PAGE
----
Friday, September 13, 2013

What Inspires Me? (and what doesn't)

Post by Rodger Wilming:  Rodger is in his 14th year as a Language Arts teacher at Bettendorf High School and currently teaches Literature and Creative Writing.

I’m not sure anyone will care what inspires a Literature and Creative Writing instructor in an out of the way place like Bettendorf, Iowa, but I've never worried too much about what others think of me. I've also never contributed to a blog before today. I've had some experience though. I've restored antique toys, furniture, musical instruments and even automobiles. I've driven the big brown truck that brings packages to your home and place of business. I've even been to college… a Big Ten school at that.

Despite all of that experience I was still surprised when I read that the Los Angeles Unified School District had just spent one billion dollars on iPads for its students. One Billion… with a “B”. That’s a lot of dollars. A billion dollars could be downright awe inspiring if I were inspired by such things… but I’m not. I’m inspired by people as a rule. Take Mark Schuster, one of my former instructors from the University of Iowa, for example. Mark was inspiring. He even held a black belt in Karate. He knew a lot about feelings and how to treat his fellow man, mostly because he said he’d been relentlessly bullied early on as a boy in school. He told me something I’ll never forget. Mark said, “Your students won’t always remember what you've taught them, but they’ll always remember how you've treated them.” No truer words were ever spoken.

One other man greatly inspired me as a new teacher as well.  The Reverend James Campbell, or “Slick” as most of us called him, gave me a bit of advice I will never forget. I was early in my teaching career when I told Slick about a handful of students who were making my life fairly miserable. One lad even lit the fringe of his blue jeans on fire in my class in a desperate, albeit creative, attention-seeking stunt. Slick listened patiently as I described several of these troubled and troubling kids, never once interrupting me. Then he told me, “You know, Rod, when you look into the faces of those kids you’re looking into the face of God.” Now, I’m not what you’d call a religious man by most measures, but I've never looked at a student in any other way from that day to this. Some days that’s more difficult to do than others.  

I’d like to thank Mark Schuster and Slick Campbell for the pearls of wisdom they imparted upon me. If I were Bill Gates I’d give each of them one billion dollars to improve the lives of students in any way they see fit. I’m not sure how they’d spend all of those dead presidents, but I’m pretty sure I know how they wouldn't.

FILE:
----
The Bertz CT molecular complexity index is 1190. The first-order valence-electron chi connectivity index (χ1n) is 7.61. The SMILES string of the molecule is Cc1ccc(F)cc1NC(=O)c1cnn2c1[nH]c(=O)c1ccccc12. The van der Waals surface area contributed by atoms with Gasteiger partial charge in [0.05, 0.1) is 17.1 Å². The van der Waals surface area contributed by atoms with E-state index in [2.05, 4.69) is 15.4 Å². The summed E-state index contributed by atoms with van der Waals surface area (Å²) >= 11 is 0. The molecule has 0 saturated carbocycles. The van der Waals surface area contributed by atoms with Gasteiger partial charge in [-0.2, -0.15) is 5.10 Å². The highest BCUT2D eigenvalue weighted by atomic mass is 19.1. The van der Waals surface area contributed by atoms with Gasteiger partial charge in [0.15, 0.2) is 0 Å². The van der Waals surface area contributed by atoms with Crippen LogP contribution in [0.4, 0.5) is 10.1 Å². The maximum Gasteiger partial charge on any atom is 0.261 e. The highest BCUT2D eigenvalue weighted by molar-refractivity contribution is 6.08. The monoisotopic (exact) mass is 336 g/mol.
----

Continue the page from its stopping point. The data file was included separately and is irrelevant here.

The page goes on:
1. Rodger,

    You are absolutely right. Often times students won't remember what you taught them, but they will remember how you made them feel. You are a true testament to that as I have witnessed you make a significant impact on hundreds if not thousands of kids during our time together. You are an inspiration to many my friend! Proud to call you a fellow Bulldog! - jimmy

  2. Very inspiring Rodger. I especially love the quote. As educators we build relationships with students to provide them experiences and develop skills so that they can figure out the answer to that quote. What will be their impact? You have reached so many students not just through your guitar or what you teach but how you relate to each and every student. Thanks for all that you do to impact our students!

  3. Rodger,

    Great post and great message! You are a true inspiration in and out of the classroom. Even though you have been referred to as Mr. Wikan every now and then, you seem to take the punches in stride and form wonderful positive relationships with all of your students. You are a true asset to the Bettendorf Community. Your quotes are right on and your focus as an educator is all about the student(s). Kudos to you my friend!

    ~ Colin

  4. Rodger,

    OK, I am now pondering the "why" was I born piece ... trust that someone bigger than I knows and I am discovering each day! Thanks for sharing!


  5. Thank you for your words Rodger. Mark Schuster, I can truly relate too, and also his statement, “Your students won’t always remember what you've taught them, but they’ll always remember how you've treated them”. I can still remember those few teachers in my high school and college years that I will always remember just by the way they treated me. Those are the teachers that will live on forever in our day to day lives.

    - Christina Linville

  6. Coming from someone who deals daily with clever attention-seeking stunts and often times, troubled youth, your words really hit home. We are never too old to learn from words of wisdom such as you've provided. I will certainly share this with staff at Edison. Thank you for all that you do.


  7. I really enjoyed your post, Roger. It is clear that the inspiration you received from those mentors is benefitting your students now. Keep being the you that your students connect with so well! ~Amy